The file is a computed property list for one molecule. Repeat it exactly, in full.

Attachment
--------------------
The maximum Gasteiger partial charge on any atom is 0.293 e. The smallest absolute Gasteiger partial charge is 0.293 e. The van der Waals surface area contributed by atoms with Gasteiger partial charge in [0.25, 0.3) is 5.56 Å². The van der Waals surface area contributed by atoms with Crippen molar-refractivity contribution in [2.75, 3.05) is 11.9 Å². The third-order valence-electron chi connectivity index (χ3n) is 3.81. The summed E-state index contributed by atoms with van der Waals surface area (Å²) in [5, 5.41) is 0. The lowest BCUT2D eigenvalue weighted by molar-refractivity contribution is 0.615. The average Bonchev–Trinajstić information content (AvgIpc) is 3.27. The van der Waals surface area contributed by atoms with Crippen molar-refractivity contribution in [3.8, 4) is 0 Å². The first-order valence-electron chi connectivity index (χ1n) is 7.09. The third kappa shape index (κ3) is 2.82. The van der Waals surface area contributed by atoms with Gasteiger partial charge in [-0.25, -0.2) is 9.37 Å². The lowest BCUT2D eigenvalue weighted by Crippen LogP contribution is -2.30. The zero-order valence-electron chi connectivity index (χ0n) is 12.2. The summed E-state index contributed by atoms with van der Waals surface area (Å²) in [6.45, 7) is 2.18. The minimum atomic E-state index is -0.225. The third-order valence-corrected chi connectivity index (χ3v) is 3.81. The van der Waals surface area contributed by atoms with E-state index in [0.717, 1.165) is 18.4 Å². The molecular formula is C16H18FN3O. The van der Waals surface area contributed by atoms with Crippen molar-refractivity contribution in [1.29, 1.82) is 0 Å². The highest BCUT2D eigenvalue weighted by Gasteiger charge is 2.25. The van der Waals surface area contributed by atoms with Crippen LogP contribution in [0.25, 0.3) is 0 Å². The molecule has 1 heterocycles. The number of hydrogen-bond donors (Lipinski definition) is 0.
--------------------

The maximum Gasteiger partial charge on any atom is 0.293 e. The smallest absolute Gasteiger partial charge is 0.293 e. The van der Waals surface area contributed by atoms with Gasteiger partial charge in [0.25, 0.3) is 5.56 Å². The van der Waals surface area contributed by atoms with Crippen molar-refractivity contribution in [2.75, 3.05) is 11.9 Å². The third-order valence-electron chi connectivity index (χ3n) is 3.81. The summed E-state index contributed by atoms with van der Waals surface area (Å²) in [5, 5.41) is 0. The lowest BCUT2D eigenvalue weighted by molar-refractivity contribution is 0.615. The average Bonchev–Trinajstić information content (AvgIpc) is 3.27. The van der Waals surface area contributed by atoms with Crippen molar-refractivity contribution in [3.8, 4) is 0 Å². The first-order valence-electron chi connectivity index (χ1n) is 7.09. The third kappa shape index (κ3) is 2.82. The van der Waals surface area contributed by atoms with Gasteiger partial charge in [-0.25, -0.2) is 9.37 Å². The lowest BCUT2D eigenvalue weighted by Crippen LogP contribution is -2.30. The zero-order valence-electron chi connectivity index (χ0n) is 12.2. The summed E-state index contributed by atoms with van der Waals surface area (Å²) in [6.45, 7) is 2.18. The minimum atomic E-state index is -0.225. The third-order valence-corrected chi connectivity index (χ3v) is 3.81. The van der Waals surface area contributed by atoms with E-state index in [0.717, 1.165) is 18.4 Å². The molecular formula is C16H18FN3O. The van der Waals surface area contributed by atoms with Crippen molar-refractivity contribution in [1.29, 1.82) is 0 Å². The highest BCUT2D eigenvalue weighted by Gasteiger charge is 2.25. The van der Waals surface area contributed by atoms with Crippen LogP contribution in [0.25, 0.3) is 0 Å². The molecule has 1 heterocycles. The number of hydrogen-bond donors (Lipinski definition) is 0.